If you follow me on twitter, you might have seen a recent tweet I sent out about the damaging role of overpowering romantic relationships in Dystopian, apocalyptic, and post-apocalyptic literature.
I want to start out by saying that I am not against having romance in these genres. Far from it. I myself also include romantic relationships in my stories of these genres. The Dythoids series has multiple romantic relationships within its pages. I love romance stories. I’m a sucker for Rom Coms and I’ve watched the 2005 Pride and Prejudice movie more times than I’m willing to admit.
However, in the books in question, the romance or romantic relationship become the focal point of the story. This becomes even more obvious when movie adaptions come into play and the real world media gets a say in the content filtering and marketing.
When I talk about overpowering romance and romantic relationships in these sub-genres, I’m talking most commonly about YA. It it possibly due to the fact that YA and NA are my usual readings that I notice the pattern more in these books.
There was a day months back when I was browsing a bookstore with a friend. Almost every single book I picked up in the YA Science Fiction (especially with a female protagonist) had a variation of the following on its back cover:
A young girl living in a post-apocalyptic land discovers she has new powers that she can use to save the world. Along the way she meets a young man, a wizard, who unknowingly casts a spell on her heart. The problem is, she has someone back home waiting for her. Can she lead her world…and her heart…to a happier, brighter future?
Again, I have no problem with romance in YA Science Fiction (or YA Fantasy). My problem/concern is that readers of these stories, intentionally or not, are being lead to believe that they/the protagonist have to get the guy/girl when they save the world, or they aren’t really succeeding.
No, that’s a little harsh.
I guess a better way to put it would be to say that what should be romantic subplots end up taking over the show. People start debating Team Gale vs Team Peeta or Team Edward vs Team Jacob and kind of just forget or ignore the original point of the story.
(As a side note, I’ve never read the Twilight books, but I have watched the first few movies. Their inclusion here is a result of several other people bringing up the series to me in relation to ___ vs ___ romance in YA.)
I don’t mean to spoil anyone’s fun in bringing this up. If you want to debate Guy A vs Guy B, do, but also debate the topic of the novel’s social commentary.
If you’re a writer, I urge you to consider trying to leave the romance out of the checklist for saving the world. Include the romance, but don’t have it ride shotgun–or worse still the backseat driver– with the main world saving/world falling apart topic that you want to drive your story.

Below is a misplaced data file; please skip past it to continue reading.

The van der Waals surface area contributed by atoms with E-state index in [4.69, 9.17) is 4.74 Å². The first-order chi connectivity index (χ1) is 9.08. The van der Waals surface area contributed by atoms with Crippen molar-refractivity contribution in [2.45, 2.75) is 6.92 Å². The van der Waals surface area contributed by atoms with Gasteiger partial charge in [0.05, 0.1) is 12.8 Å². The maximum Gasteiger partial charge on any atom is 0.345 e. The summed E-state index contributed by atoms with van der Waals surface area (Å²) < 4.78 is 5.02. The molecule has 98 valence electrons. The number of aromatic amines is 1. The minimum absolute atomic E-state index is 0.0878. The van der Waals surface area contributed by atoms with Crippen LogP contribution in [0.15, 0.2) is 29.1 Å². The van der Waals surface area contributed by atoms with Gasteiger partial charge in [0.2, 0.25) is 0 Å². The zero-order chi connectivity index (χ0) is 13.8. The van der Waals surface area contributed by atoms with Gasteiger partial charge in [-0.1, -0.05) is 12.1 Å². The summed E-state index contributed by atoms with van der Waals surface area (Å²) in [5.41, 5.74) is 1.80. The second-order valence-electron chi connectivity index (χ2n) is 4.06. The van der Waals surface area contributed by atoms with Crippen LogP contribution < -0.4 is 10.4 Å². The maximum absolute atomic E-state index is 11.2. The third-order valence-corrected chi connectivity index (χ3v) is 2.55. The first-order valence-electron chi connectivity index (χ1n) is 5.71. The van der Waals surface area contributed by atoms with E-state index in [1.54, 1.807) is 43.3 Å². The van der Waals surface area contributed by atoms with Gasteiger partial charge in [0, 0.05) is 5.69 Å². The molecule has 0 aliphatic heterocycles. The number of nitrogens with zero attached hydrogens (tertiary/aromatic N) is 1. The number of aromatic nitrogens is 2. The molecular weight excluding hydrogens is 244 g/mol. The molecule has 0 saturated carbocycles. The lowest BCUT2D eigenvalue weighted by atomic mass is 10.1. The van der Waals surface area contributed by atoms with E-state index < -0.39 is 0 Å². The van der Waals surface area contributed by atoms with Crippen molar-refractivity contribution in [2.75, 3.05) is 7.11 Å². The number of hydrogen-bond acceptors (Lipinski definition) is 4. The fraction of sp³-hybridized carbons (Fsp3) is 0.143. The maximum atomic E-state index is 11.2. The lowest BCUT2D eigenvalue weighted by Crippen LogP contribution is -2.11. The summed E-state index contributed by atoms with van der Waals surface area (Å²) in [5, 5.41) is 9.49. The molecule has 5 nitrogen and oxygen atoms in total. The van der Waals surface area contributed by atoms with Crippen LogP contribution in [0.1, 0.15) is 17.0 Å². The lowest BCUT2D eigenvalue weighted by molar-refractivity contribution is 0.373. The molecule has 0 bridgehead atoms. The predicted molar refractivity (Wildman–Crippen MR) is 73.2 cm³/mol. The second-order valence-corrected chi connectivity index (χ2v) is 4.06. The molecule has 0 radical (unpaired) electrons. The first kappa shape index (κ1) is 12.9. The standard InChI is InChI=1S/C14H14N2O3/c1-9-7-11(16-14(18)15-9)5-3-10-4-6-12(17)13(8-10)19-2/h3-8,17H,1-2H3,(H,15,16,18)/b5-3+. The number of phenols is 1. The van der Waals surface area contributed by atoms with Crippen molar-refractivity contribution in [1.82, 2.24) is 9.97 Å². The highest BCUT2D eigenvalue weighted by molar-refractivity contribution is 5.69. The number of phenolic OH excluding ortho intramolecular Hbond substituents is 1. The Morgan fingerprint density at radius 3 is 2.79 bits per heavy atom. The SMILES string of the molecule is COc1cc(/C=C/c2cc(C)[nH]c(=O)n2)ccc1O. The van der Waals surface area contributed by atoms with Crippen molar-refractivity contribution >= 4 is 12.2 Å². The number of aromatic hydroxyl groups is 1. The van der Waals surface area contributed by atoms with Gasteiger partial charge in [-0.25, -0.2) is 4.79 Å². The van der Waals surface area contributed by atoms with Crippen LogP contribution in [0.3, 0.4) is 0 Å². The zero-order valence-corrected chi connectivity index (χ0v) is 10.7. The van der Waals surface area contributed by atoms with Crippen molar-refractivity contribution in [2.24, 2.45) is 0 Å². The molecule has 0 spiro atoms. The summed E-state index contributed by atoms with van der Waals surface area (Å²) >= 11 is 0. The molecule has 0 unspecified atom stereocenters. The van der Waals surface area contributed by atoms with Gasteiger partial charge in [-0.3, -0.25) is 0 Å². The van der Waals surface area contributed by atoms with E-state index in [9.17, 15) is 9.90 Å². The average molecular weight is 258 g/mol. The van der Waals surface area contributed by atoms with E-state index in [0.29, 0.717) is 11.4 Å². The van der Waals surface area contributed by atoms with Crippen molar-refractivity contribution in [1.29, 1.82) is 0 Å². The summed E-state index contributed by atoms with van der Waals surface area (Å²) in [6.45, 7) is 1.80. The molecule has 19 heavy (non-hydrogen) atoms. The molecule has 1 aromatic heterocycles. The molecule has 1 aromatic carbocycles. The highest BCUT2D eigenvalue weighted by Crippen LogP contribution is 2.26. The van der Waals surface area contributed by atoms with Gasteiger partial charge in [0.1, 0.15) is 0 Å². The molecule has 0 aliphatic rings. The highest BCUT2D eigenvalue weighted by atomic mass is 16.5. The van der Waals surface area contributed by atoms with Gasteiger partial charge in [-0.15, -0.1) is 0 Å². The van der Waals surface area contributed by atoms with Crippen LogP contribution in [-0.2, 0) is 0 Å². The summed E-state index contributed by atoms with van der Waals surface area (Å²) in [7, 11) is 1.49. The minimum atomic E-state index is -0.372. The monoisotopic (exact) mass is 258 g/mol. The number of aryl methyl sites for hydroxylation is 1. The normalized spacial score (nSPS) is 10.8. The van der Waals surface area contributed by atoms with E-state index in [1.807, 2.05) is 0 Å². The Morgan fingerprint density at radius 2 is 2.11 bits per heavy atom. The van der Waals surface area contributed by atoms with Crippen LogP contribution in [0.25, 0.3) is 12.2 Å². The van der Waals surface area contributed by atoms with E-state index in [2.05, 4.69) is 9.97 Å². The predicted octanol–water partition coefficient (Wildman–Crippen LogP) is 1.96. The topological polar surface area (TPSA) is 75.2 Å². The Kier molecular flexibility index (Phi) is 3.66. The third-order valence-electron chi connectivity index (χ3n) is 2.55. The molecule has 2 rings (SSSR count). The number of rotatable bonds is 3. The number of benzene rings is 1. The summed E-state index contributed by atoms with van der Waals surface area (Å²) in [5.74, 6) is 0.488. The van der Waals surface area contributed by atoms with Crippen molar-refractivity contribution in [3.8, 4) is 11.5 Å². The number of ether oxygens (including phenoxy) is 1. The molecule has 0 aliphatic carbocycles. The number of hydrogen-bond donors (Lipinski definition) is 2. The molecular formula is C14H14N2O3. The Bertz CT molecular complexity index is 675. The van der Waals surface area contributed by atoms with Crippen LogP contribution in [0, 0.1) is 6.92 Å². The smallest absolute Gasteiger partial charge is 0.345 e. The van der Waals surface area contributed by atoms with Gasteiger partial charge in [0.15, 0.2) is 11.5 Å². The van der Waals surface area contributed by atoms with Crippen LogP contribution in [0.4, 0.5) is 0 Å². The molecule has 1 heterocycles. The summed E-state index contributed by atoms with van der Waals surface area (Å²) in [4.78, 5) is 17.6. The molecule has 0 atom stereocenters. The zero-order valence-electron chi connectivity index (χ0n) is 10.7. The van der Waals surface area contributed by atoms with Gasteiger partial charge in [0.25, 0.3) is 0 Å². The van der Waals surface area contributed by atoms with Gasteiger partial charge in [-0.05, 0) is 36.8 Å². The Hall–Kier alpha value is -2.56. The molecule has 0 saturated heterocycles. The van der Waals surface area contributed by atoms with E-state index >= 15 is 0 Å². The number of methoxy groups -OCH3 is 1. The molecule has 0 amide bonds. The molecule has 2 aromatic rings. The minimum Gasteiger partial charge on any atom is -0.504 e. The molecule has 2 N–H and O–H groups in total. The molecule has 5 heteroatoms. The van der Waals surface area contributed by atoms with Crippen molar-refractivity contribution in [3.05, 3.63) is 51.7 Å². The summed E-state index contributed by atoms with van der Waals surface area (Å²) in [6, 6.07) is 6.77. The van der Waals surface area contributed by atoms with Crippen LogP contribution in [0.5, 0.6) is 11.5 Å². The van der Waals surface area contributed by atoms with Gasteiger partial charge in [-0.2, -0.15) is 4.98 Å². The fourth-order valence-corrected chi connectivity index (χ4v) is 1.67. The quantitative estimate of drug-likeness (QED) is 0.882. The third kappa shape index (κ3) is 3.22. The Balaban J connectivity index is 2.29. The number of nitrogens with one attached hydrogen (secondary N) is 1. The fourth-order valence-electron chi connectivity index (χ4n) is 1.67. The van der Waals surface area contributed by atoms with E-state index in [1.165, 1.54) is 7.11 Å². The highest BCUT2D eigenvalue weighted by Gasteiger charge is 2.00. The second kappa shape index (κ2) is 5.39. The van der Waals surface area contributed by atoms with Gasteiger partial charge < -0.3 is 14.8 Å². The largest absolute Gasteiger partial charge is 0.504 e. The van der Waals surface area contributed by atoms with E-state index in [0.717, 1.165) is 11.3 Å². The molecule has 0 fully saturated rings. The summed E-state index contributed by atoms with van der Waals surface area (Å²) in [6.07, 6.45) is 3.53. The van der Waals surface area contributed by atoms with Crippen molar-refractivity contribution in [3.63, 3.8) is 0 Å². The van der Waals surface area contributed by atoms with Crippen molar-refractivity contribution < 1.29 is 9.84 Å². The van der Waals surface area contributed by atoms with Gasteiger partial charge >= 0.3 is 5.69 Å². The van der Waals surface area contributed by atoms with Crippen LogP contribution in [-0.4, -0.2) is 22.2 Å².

From the perspective of a reader, I’d be interested in watching the world implode, explode, reemerge…what-have-you…through the eyes of a character who isn’t constantly distracted by Suzy Saviorlover’s shimmering golden locks catching the first rays of sun or Gun Muscle Greg’s gravelly voice blowing his uncut hair out of his perfectly green eyes.
I know for a fact that there are other readers who feel the same way I do about this.
Let the world hinge on the abilities of your hero, not on their romantic interest.
Consider this: if the world was ending, would you be more interested in trying to save it by a deadline (literally), or would you be more interested in trying to hook up with the first person you just happened to cross paths with?
If you’d do both, great. But priorities should be considered. Save the world then get the romantic interest, if you want.
Writers, whatever the point you are trying to make by writing an apocalyptic, post-apocalyptic, or Dystopian story, do it justice:
- Make your point shine so bright that it can outshine Suzy Saviorlover’s golden locks
- Maybe jar your readers even more than Gun Muscle Greg’s gravelly voice
- Make your readers think
- Make them reconsider their position on a real world issue
- Don’t make them pick sides in a debate of romantic interests
And don’t just include the romance because you think it’ll help draw in readers, either. Please. Your story can succeed without having to cater to the ___ vs ___ romance formula that seems to be prevalent in YA novels.
Don’t sell yourself short.
What do you think, friends? Do you think these troubled world stories need romance plots in order to succeed? Especially when it comes to YA novels? Have you noticed this overpowering romance pattern in your have-read pile? Do you think YA literature, in particular, needs to have a romance element in order to be considered YA?